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I've tried to solve a problem and after some research, I kinda got somewhere, but I still have no idea what I'm doing or why it works (or doesn't).

Given $\lim_{n\to\infty} s_n = l$, determine $\sum_{k\ge0}(s_{k+2}-s_k)$

According to what I've seen on the site and further, we should be able to rearrange the terms to get

$$S_n = \sum_{n\ge0}(s_{n+2}-s_n)=-s_0-s_1+s_{n+1}+s_{n+2}$$

And taking the limit of which would lead us to

$$\lim_{n\to\infty}S_n = 2l-s_0-s_1$$

Now I may be picking bad examples, but I can't for the life of me figure out why that's regarded as correct. Since taking a sequence $\frac 1 {n+1} \to 0$, the sum should (by my logic) be $\sum_{n\ge0}\left(\frac 1 {n+3}-\frac 1 {n+1}\right) = 2 \times 0 - 1 - \frac 1 2$, which is $-\frac 3 2$. Yet, according to Wolfram, the true value of the sum is $\frac 5 6$, so surely there must be an error somewhere? Furthermore, I'm not even sure why would we even be allowed to use the commutative property here, since it doesn't hold unless the series converges absolutely, which is not specified in the problem. Does anyone mind shedding some light on all of this? Thank you!

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The idea is not to telescope the infinite series, but to telescope the partial sums. The $n$th partial sum is $S_n = -s_0-s_1+s_{n+2}+s_{n+1}$. Therefore the limit of the partial sums, $\lim_{n \to \infty} S_n$, is $$\lim_{n \to \infty} -s_0 - s_1 + s_{n+2} + s_{n+1} = -s_0 - s_1 + l + l = 2l-s_0-s_1$$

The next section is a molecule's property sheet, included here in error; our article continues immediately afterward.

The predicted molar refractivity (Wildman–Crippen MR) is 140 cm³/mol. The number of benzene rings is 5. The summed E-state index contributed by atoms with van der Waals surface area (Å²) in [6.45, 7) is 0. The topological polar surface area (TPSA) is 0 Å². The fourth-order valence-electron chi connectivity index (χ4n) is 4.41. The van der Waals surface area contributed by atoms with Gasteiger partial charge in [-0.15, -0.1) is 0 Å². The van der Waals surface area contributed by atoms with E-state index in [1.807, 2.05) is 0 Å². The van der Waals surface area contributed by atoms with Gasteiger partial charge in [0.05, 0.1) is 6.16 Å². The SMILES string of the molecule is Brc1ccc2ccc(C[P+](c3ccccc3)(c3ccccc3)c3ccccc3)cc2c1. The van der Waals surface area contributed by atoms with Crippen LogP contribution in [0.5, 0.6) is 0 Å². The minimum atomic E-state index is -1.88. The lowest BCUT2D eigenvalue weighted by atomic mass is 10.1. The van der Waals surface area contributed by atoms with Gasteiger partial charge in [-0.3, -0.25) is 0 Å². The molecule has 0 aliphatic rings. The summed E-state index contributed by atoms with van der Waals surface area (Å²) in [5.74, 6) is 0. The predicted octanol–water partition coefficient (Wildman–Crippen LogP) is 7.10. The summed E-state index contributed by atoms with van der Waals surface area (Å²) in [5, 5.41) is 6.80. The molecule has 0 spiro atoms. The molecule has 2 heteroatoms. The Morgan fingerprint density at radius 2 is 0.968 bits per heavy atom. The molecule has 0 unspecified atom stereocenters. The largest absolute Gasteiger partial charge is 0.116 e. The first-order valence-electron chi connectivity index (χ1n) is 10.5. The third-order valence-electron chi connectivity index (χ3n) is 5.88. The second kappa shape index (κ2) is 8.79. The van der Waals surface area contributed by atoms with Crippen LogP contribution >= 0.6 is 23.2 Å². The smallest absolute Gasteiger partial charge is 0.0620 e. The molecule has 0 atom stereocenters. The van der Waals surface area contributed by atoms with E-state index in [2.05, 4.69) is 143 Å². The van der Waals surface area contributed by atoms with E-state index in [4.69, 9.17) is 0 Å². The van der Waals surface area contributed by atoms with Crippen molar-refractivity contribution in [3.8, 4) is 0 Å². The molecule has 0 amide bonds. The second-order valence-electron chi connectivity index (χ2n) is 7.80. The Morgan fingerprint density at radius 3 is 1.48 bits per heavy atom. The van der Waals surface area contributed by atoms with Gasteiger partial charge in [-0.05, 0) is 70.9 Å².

No commutativity in the limit required!

The true value of your sum is indeed $-\frac{3}{2}$ as you say; I don't know what you entered into WolframAlpha but it wasn't right.

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  • $\begingroup$ Whoops! My bad about the Wolfram thing, I forgot to set a lower bound and it assumed one. Yet, even with the correct boundaries, I get positive $\frac 3 2$, unless I'm doing something terribly wrong? Also, I'm not exactly sure of how we come to the expression for $S_n$. The way I would derive it is by expanding the sum, reordering a couple of terms, cancelling out the middle ones and what you said would remain. Yet, I'm unsure of whether we are allowed to simply reorder an infinite sum like that? $\endgroup$ – anonra Mar 28 '17 at 19:29
  • $\begingroup$ The different number is because you've entered into WA the negation of the sum you gave me. The expression for $S_n$ is a finite sum, not an infinite one, so its rearrangement is perfectly fine. $\endgroup$ – Patrick Stevens Mar 28 '17 at 21:09
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    $\begingroup$ Oh boy, I really messed that one up and confused myself more than I should have. Thank you for your help and apologies for kinda wasting your time on a bunch of silly typos. $\endgroup$ – anonra Mar 28 '17 at 21:51

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